"What do we believe people should do?" he asked. "We believe … churches should open, businesses should open, families and friends should come together around meals, and people should begin to exercise their civil liberties again. Otherwise we may not get them back. In fact, some say we are on the cusp of reaching the point of no return." (Emphasis added.)
This is dangerous nonsense, but it is important to remember it is not about freedom of religion.
Rather, it is the political line of the Christianist right that makes up much of the UCP base in Alberta, which is in turn is inspired by the Q-conspiracy derangement rampant south of the 49th parallel.
Unsurprisingly, the right in Canada and the United States is creating a massive brouhaha about Pastor Coates's decision to go to jail, painting him as a Christian martyr with the likes of Glen Beck, Breitbart News and Danielle Smith using Kenney's own language to lambaste the premier.
So it was amusing to hear Kenney sounding almost as if he were reciting opposition talking points in response to Smith's attacks on her final Corus Radio show.
But Pastor Coates's behaviour appears quite un-Christian. The founder of that religion, readers will recall, preached on the mount that "all things whatsoever ye would that men should do to you, do ye even so to them."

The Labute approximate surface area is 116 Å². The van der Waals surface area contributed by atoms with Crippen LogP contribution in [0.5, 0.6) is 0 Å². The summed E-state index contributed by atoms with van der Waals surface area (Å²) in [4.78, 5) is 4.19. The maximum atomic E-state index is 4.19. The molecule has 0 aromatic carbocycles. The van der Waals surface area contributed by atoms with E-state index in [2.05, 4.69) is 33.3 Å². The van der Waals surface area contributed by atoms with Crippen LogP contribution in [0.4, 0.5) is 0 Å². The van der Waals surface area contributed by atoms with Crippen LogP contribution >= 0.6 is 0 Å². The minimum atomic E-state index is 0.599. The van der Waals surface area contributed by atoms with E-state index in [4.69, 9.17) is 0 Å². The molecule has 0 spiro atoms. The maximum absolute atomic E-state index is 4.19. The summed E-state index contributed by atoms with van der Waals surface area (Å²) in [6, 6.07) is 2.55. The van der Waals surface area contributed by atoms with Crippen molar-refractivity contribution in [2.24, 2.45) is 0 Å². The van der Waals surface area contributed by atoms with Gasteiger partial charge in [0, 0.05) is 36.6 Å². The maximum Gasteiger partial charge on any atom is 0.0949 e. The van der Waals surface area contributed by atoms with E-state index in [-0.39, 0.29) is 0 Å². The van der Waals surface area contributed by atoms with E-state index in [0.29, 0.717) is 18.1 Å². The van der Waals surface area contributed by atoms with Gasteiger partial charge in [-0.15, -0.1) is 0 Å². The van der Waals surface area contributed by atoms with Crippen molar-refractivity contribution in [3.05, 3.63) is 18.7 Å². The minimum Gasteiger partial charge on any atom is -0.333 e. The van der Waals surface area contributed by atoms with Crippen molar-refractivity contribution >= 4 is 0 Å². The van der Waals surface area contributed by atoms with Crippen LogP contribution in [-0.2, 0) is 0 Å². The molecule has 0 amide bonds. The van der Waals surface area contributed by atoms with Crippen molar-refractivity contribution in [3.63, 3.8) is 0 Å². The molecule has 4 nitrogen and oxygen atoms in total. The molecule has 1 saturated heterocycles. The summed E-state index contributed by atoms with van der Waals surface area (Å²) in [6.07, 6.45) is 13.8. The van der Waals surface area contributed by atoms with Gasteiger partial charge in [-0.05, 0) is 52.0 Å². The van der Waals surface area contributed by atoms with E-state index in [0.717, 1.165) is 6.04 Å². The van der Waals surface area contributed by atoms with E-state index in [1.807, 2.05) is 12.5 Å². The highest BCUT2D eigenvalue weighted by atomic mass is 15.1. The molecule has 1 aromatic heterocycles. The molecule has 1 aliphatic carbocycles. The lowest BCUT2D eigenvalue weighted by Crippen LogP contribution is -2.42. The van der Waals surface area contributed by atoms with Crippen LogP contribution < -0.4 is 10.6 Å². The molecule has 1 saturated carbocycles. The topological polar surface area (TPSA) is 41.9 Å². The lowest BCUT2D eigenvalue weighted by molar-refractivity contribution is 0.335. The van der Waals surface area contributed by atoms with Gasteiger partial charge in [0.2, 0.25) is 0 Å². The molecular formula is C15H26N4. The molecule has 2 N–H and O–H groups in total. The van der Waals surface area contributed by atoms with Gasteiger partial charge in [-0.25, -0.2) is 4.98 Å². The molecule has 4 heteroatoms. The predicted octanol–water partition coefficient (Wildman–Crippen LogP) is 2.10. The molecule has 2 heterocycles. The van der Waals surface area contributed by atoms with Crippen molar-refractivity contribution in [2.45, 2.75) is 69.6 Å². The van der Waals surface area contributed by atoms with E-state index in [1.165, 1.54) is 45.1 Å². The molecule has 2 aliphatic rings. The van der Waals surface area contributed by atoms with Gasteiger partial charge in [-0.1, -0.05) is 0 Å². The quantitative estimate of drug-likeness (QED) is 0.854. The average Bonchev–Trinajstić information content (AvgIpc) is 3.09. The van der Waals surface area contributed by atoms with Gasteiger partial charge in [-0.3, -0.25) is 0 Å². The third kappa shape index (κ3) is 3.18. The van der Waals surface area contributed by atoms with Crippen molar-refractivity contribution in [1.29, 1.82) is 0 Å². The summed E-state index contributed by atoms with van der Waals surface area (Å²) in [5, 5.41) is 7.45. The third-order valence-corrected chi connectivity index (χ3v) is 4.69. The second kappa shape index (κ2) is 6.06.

For Coates to abide by pandemic restrictions while continuing to preach his religious beliefs unimpeded would seem like a reasonable interpretation of that teaching. Instead, he insists on endangering others by preaching defiance of restrictions and scepticism about COVID-19.
Presumably, most of us would prefer we were not infected with the coronavirus, even by people so deluded they believe it is part of a conspiracy, in Pastor Coates's words, "to fundamentally alter society and strip us all of our civil liberties" and make us, "if it is ever permitted to be over, … utterly reliant on government."
Verily, verily, I say unto thee, this has nothing to do with religious freedom.
David Climenhaga, author of the Alberta Diary blog, is a journalist, author, journalism teacher, poet and trade union communicator who has worked in senior writing and editing positions at The Globe and Mail and the Calgary Herald.
Image: Screenshot of GraceLife Church video